Two quotes attributed to Oliver Wendell Holmes Jr. are dear to me. Holmes, a Union officer, was badly wounded and left for dead at Antietam, in the American Civil War. This brush with death was possibly the background to the first quote. He was in his nineties and a Supreme Court Justice when interviewed by a reporter who asked: what's your secret to success in life? I imagine Holmes leaning over towards the younger man as if sharing a secret, imparting this golden nugget of wisdom: my secret is that at an early age I discovered I wasn't God!

I'm always reminded of this wisdom when meeting people – virtually or in real life – who have yet to learn that they're not God.

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Ancient idolatry was based on a simple, implied premise: I am God. Therefore: the gods I imagine are in my image, with my foibles and failures, weaknesses and wants. They're just more powerful than me, but I, too, am God, a source of all life and wisdom, hence an arbiter of right and wrong, good and evil.


Pharaoh was an excellent example of the "I-am-God" syndrome, saying: "the Nile is mine, and I made myself" (Ezekiel 29, 3). The Biblical story of the Exodus from Egypt emphasizes: "You shall know that I am God!" The Exodus taught pharaoh – and all of us – we are not God. Humanity is created in the "image of God", not the other way around. The first of the Ten Commandments declares: "I am God, your Lord, who took you out from the land of Egypt and the house of bondage. You shall not have other gods" – and you shall realize you're not god! The universe contains forces greater than us, wisdom deeper and more all-encompassing than ours, how much more so the source of the universe is greater than us! We have to remember that together with our wonderful, charismatic character and creative endeavors – we also must know humility.

The ancient "I-am-God" syndrome was somewhat revived during the "Renaissance" that Western Europe experienced. Although earth was no longer the center of the universe – humanity was, man again was a god, who could know through instinct, human rationality or feelings, what was right and what was wrong. Some play God and decide what's true in the Bible and what isn't, what's good and what's not. Essentially they placed themselves above not only the Bible, but above all collective wisdom on morality and goodness. Incidentally – this modern world gave us man-made God-less religions, such as communism and fascism, which killed tens of millions of people and aided in plunging the world into two world wars.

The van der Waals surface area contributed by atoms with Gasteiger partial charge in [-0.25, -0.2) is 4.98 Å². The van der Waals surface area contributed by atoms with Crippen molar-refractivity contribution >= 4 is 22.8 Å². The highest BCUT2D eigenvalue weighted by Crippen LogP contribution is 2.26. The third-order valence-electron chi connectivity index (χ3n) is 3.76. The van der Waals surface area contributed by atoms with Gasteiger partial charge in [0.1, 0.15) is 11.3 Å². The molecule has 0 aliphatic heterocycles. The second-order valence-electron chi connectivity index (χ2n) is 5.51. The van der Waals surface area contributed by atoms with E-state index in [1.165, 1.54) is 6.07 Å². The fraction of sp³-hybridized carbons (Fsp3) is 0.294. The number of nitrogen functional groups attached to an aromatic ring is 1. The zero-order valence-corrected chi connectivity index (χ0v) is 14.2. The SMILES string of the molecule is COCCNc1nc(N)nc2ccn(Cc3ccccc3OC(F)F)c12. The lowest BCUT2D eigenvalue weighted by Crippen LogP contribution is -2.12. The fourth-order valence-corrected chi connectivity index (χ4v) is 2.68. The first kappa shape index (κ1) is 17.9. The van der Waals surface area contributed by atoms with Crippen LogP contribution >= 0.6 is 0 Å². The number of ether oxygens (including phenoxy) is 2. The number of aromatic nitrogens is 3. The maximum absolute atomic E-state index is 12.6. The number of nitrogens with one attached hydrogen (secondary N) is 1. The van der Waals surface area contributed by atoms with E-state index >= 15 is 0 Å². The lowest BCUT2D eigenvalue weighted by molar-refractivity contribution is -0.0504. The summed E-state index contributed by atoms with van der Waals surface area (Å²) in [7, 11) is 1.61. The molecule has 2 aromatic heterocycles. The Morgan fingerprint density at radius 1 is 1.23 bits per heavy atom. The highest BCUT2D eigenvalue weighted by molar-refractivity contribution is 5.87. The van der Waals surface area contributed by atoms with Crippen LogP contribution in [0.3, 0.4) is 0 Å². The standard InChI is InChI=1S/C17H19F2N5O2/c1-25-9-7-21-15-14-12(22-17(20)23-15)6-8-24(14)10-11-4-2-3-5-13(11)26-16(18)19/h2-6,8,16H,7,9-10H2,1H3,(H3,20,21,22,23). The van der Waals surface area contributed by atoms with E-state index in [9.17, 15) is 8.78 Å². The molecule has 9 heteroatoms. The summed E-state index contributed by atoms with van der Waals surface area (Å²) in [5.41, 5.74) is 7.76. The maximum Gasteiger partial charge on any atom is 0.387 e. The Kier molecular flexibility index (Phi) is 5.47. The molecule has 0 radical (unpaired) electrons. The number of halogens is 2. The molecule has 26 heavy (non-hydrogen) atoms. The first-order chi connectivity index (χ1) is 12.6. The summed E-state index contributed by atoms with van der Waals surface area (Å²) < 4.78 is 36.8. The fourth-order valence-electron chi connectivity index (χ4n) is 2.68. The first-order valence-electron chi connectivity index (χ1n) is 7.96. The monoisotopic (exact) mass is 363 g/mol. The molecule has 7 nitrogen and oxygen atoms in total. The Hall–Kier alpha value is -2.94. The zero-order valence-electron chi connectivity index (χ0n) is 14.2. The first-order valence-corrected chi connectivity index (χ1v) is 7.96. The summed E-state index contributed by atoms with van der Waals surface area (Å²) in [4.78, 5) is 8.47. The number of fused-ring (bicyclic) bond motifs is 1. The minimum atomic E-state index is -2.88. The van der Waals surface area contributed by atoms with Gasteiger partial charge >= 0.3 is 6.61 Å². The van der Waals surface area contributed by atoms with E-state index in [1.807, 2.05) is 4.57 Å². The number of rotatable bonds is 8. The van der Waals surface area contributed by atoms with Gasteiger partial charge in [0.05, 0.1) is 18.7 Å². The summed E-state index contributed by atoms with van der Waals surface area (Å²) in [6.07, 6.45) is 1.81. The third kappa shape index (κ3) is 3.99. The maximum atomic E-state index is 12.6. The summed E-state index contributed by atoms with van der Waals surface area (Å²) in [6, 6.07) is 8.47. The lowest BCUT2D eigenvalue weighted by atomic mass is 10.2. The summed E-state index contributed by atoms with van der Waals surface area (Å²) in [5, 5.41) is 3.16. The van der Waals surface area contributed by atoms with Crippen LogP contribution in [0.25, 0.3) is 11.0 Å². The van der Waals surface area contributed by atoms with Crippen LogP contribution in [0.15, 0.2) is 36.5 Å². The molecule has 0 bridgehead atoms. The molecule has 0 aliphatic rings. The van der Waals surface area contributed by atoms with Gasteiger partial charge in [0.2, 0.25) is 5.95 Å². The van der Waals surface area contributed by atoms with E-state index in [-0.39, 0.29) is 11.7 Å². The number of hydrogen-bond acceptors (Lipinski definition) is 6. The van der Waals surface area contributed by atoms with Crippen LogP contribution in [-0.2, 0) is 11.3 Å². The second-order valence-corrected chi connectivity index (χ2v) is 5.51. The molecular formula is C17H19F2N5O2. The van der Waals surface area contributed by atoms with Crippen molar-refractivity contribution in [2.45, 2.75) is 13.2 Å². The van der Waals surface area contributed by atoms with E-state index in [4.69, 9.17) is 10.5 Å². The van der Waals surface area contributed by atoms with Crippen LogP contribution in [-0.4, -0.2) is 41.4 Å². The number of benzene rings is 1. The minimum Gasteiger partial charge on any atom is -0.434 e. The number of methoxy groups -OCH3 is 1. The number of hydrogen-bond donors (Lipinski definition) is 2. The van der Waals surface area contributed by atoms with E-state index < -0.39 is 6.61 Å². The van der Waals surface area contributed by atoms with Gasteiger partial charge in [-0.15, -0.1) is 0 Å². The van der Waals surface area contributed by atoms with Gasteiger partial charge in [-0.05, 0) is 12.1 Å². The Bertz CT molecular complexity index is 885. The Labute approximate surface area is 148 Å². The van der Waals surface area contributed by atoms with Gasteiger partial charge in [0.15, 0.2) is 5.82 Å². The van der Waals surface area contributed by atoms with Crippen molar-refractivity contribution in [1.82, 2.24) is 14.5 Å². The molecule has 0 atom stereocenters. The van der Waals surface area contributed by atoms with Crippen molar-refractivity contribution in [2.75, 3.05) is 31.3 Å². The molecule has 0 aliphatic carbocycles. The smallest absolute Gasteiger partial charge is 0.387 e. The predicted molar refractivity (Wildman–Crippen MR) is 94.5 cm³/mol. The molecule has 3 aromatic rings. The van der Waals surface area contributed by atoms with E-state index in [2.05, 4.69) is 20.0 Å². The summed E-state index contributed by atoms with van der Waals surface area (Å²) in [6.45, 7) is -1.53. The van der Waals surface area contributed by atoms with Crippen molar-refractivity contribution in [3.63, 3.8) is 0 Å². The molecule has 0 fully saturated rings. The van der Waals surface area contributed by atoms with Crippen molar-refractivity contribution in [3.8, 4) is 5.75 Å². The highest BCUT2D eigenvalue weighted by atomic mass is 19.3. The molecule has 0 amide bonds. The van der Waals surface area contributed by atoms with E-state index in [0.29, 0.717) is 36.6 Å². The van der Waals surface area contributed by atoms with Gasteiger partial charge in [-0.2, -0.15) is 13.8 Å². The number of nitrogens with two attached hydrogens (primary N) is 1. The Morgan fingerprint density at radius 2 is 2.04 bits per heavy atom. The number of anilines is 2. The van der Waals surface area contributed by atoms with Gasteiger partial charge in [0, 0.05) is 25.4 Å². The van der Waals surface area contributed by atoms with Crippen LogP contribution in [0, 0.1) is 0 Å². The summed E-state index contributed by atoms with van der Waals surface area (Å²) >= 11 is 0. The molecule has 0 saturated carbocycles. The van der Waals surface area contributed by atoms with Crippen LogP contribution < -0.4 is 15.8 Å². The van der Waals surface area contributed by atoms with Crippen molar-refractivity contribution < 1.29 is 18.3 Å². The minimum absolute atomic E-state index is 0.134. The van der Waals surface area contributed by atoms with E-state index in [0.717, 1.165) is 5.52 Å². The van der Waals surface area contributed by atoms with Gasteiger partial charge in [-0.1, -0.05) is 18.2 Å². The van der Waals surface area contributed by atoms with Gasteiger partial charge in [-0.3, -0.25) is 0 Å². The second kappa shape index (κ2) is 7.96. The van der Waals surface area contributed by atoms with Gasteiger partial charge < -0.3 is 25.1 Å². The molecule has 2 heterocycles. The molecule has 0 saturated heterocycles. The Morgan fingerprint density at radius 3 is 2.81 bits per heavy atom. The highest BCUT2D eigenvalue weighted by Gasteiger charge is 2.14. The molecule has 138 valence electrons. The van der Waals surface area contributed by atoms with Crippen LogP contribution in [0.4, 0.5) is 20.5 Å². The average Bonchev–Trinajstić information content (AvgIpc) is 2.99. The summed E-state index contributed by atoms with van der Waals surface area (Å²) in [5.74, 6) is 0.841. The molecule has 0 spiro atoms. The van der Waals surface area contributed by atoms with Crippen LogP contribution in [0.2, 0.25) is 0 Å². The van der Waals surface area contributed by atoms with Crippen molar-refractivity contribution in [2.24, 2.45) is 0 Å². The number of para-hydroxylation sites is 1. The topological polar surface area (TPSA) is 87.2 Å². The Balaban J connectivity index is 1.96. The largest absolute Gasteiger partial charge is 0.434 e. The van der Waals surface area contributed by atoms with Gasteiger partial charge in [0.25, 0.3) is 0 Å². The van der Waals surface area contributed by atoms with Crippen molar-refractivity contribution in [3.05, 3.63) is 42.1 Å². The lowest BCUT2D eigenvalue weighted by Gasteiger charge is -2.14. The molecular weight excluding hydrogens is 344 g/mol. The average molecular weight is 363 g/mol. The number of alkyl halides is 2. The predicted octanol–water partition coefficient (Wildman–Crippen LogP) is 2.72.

When some church's special commission declares, after much "learned" investigation, that one cannot read into the Bible a Divine promise of a certain land to a certain people – that's not an example of the "I-am-God" syndrome. That's just an example of "I-am-illiterate"!

However when someone claims that citing the Bible as the Jewish nation's "deed" to the Holy Land isn't valid, because God's commands are all fine and dandy – as long as they conform to morality, we ask them: "Who is to determine what is "moral" and what is not?" Their answer: objective, rational, humanistic thinking.

Yeah, right.

What they actually mean is: "I decide". This is once again the "I-am-God" syndrome. They would rewrite the Bible to conform to their ideas of morality, because they haven't yet learned that they aren't God.

I've tried to show in the first five parts of this series that Jewish sovereignty in Judea and Samaria is absolutely in line with universal principles of morality. Above and beyond that: to me it's elementary that the Bible is in truth our deed to this land. I'm comfortable relying on the Bible and Jewish law, a moral system that doesn't change as often as you change socks; a moral system that has succeeded in keeping an entire people vibrant, creative and always contributing to the world; a system that is a universal standard of morality, not easily dismissed even by secularists.

Btw – the other quote: Holmes supposedly said to President Lincoln, who was peering over the parapet at the Confederates: "Get down, you fool!"
 
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